A Prelude to The Shed
May 1 – 13, 2018
You may have heard buzz about the development of The Shed—a mammoth of a contemporary performance space being built on the Hudson Yards, visible from the end of the High Line—which is speeding along by city construction standards in time for its 2019 opening. The Shed’s austere glass-and-steel beam architecture boasts a fully mobile cover that perplexingly unsheaths itself like a turtle from its shell. The space, according to its website, will be “the first arts center designed to commission, produce, and present all types of performing arts, visual arts, and popular culture,” an assertion that either overlooks much of the work being done by other New York City arts spaces or else hinges upon a rather fine distinction. Popular culture might not be one’s first thought when looking around the hot and dusty construction zone of the Hudson Yards, a futuristic corner development of chrome towers on the far west of Manhattan. But it is certainly evinced in the curation of A Prelude to The Shed, an event series with an impressive array of artists including Azealia Banks, William Forsythe, Arca, Reggie “Regg Roc” Gray, and Tino Sehgal. The Prelude centers around a street corner with a modular little house structure whose outside walls are lined with plush black seats, designed for the occasion by architect Kunlé.
I came to see the cycling of works by the widely influential Forsythe and Sehgal on a day when their dancers were faced with an unforgiving heat wave. While the original program featured Forsythe’s Pas de Deux Cent Douze—a re-working of the iconic 1987 duet “In the Middle, Somewhat Elevated” newly set to feature two male dancers and Azealia Banks’s popular song “212”—in the days before A Prelude, Forsythe apparently created a second duet to a song by Abra with the classical and contemporary ballet dancer Roderick George and former Alvin Ailey dancer Josh Johnson. The work begins with the ending of Tino Sehgal’s This Variation, which bursts the seams of the little house as its dancers, in bright street clothes, push the wall panels to the corners of the stage platform. One heads to a turntable to play Banks’s music. Spectators crowd in around George and Johnson, both in T-shirts, jeans, and socks, and whoop as if for sidewalk busking.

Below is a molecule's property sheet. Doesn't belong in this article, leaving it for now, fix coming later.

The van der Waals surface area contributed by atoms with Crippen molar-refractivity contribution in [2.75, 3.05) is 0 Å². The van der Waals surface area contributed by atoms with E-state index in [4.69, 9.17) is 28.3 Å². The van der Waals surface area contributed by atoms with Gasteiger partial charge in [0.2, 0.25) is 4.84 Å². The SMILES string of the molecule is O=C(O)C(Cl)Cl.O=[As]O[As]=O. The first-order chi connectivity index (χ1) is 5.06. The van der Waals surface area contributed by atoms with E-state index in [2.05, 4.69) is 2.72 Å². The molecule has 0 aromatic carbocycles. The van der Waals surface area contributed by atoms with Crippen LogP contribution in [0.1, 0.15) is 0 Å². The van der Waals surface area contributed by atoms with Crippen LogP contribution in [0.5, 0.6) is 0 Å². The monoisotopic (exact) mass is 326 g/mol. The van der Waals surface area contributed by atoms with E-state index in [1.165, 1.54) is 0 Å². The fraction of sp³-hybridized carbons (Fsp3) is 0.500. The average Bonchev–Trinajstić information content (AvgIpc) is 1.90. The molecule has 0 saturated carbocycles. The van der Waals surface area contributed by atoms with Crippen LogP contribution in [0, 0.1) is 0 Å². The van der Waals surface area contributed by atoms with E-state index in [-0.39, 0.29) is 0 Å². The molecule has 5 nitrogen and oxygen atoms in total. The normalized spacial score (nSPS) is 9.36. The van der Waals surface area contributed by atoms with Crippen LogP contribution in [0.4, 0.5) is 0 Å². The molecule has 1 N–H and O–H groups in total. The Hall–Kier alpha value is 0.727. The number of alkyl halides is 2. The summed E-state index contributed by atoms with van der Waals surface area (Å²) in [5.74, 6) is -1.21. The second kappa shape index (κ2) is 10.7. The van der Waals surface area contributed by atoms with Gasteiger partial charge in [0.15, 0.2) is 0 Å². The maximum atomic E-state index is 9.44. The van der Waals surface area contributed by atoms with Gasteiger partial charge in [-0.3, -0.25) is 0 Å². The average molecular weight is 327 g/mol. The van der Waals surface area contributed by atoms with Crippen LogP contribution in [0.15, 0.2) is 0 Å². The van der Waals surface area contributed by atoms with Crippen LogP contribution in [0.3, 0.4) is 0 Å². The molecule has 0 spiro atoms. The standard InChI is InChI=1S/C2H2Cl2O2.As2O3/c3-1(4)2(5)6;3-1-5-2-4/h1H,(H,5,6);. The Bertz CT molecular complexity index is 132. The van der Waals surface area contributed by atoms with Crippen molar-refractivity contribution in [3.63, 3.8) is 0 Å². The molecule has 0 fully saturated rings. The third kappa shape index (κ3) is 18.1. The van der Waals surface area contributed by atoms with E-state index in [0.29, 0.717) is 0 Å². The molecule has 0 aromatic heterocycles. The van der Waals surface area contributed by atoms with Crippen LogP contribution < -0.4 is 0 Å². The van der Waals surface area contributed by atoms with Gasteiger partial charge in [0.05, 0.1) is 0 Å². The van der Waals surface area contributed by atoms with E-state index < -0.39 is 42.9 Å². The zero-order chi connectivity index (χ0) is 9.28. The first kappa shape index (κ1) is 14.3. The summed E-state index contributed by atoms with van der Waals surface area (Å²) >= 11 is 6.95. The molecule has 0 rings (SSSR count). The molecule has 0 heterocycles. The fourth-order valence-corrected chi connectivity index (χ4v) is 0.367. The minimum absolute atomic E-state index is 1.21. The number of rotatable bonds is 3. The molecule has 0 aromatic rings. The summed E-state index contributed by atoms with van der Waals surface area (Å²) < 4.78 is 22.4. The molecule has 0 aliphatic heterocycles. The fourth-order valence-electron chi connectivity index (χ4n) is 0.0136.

Pas de Deux Cent Douze borrows often, and rather insubstantially, from the Forsythe toolbox of contemporary partnering: whirling series of angles juxtaposed with curves and morphs that land in overemphasized fifth positions and ballet arms. Johnson, long and elegant, partners the vigorous George in a whirling duet, spinning him by the hand, thrusting him upwards into snapshots of tours en l’air and Italian pas de chats five feet off the ground. The idiosyncratic moments are the most affecting: in one, the two dancers sequence deeply into their spines to crouch low. Johnson cradles George between his knees, holds him under his arms, and walks him in a low creep. Later, George cradles Johnson’s head in his hands to instigate a quick study in head-led motions. The duet had perhaps a different tone than Forsythe’s usual work in that b-boy elements figure more prominently with Banks’s music and our informal crowding, yet it was hasty in keeping with the music’s pulsing rhythm, speeding through a list of spectacular poses rather than lingering in the quirks of its partnering.
We follow the Forsythe dancers into the Shed’s enclosure for Sehgal’s This Variation, and are sealed in by its rolling panels. Inside the little shed, it’s infernally hot, and pitch black for the majority of the work. Margherita D’Adamo sings wordlessly while the Forsythe dancers gently lift and manipulate her, carrying her seated form smoothly over Johnson’s rolling body. She is joined in harmony by the remainder of an all-star cast of fourteen Berlin-based dancers spread kneeling and standing throughout the crowd, who suddenly launch into an acapella version of the Beach Boys’s “Good Vibrations” while wiggling and ponying through the crowd.